Domains work as a way to identify and locate websites on the internet. When you type a domain name into your web browser’s address bar, it serves as a human-readable version of an IP (Internet Protocol) address, which is a unique numerical label assigned to each device connected to the internet. The domain name system (DNS) is the underlying technology that translates domain names into IP addresses, allowing users to access websites easily.
How Does A Domain Name Works For You?
To get a domain name, you need to register it here. Domain registration involves choosing a unique name (e.g., example.com) and paying an annual fee to secure the rights to use that name. Different domain extensions (e.g., .com, .org, .net, etc.) are available for registration.
After registering a domain, you need to specify domain name servers (DNS) for it. At Sangkrit.net, most of the configuration things work in automation. DNS servers are responsible for translating domain names into IP addresses. When a user enters a domain name in their web browser, the browser sends a request to the DNS server to find the corresponding IP address.
The DNS server looks up the requested domain name in its database and returns the corresponding IP address associated with that domain which is known as IP address resolution. Now armed with the IP address, the user’s web browser sends a request to the appropriate web server associated with that IP address.
Next, the web server, which is often provided by a web hosting provider, receives the request, locates the requested web page on its storage (e.g., server files), and sends the webpage’s data back to the user’s web browser where it receives the data from the web server and renders it as a fully functional web page that the user can view and interact with.
But that happens with other URLs too so what is the need of having a domain name for your business? Actually, domains provide a user-friendly way to access websites without the need to remember complicated numerical IP addresses. Instead, users can simply type the desired domain name into their browser, and the DNS system takes care of translating that name into the appropriate IP address, ensuring a seamless connection to the desired website.
It is very important for everyone to note that a domain name is not the same as a website. A domain is like the address of a house, while a website on a server or hosting is the actual house itself. The website’s files and data are hosted on a web server, and the domain name is used to point users to that web server to access the website’s content.
What Are Domain Extensions?
Domain extensions, also known as top-level domains (TLDs), are the letters that appear after the dot (.) in a domain name. They help categorize and identify the purpose or nature of a website. Each domain extension serves a specific purpose, and some are associated with particular types of organizations or geographical locations. Here are some common types of domain extensions:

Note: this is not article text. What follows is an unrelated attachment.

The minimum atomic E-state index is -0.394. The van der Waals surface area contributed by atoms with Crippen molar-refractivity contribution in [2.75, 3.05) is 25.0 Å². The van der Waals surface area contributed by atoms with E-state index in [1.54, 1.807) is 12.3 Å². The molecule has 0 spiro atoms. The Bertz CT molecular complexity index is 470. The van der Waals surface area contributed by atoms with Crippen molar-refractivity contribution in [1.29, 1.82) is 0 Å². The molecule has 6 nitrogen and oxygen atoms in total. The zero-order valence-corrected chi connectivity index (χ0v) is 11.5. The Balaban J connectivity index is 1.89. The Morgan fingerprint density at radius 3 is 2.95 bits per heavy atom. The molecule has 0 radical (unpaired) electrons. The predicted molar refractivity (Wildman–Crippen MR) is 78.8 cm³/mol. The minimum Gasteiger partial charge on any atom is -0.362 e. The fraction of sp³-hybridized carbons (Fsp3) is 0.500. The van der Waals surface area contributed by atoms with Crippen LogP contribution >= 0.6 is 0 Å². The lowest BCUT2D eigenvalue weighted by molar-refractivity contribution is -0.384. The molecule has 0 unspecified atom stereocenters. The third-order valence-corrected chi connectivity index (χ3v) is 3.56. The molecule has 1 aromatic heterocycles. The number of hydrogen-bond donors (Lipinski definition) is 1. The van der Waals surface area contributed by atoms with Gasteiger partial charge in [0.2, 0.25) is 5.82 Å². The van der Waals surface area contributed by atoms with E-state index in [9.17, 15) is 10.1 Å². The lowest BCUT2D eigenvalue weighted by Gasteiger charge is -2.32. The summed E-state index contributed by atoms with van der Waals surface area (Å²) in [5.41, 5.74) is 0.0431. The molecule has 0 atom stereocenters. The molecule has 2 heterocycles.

- Generic Top-Level Domains (gTLDs):
- .com: Short for “commercial,” this is the most popular and widely used domain extension. Originally intended for commercial websites, it’s now used for a wide range of websites.
- .org: Originally designated for non-profit organizations, .org is now used by various entities, including charities, schools, and open-source projects.
- .net: Originally meant for network-related organizations, .net is now used by a variety of websites, including internet service providers and technology-related sites.
- Country Code Top-Level Domains (ccTLDs):
- .us (United States)
- .uk (United Kingdom)
- .ca (Canada)
- .de (Germany)
- .fr (France)
- .jp (Japan)
- .cn (China)
- Many other country-specific extensions exist for different countries.
- Sponsored Top-Level Domains:
- .gov: Reserved for U.S. government agencies.
- .edu: Intended for educational institutions, primarily in the United States.
- .mil: Reserved for the U.S. military.
- .int: Used by international organizations established by treaty.
- New gTLDs: In recent years, a variety of new gTLDs have been introduced, offering more specific and niche options for domain names. Some examples include:
- .app: for mobile apps and app-related websites.
- .blog: for blogs and bloggers.
- .store: for e-commerce stores.
- .tech: for technology-related websites.
- .design: for websites related to design and creative work.
- .travel: for travel industry-related websites.
New gTLDs provide more options for creating unique and memorable domain names that align with specific industries, interests, or themes. To know about such TLDs, simply visit the Bulk Domain Registration page.
Choosing the right domain extension depends on the purpose and nature of your website. Generally, .com is the most widely recognized and commonly used extension, making it a popular choice for various websites. However, if the desired .com domain is unavailable, using a relevant alternative domain extension can be a suitable option. Additionally, specific industries or organizations may prefer using country codes or specialized domain extensions to convey their identity or geographical location.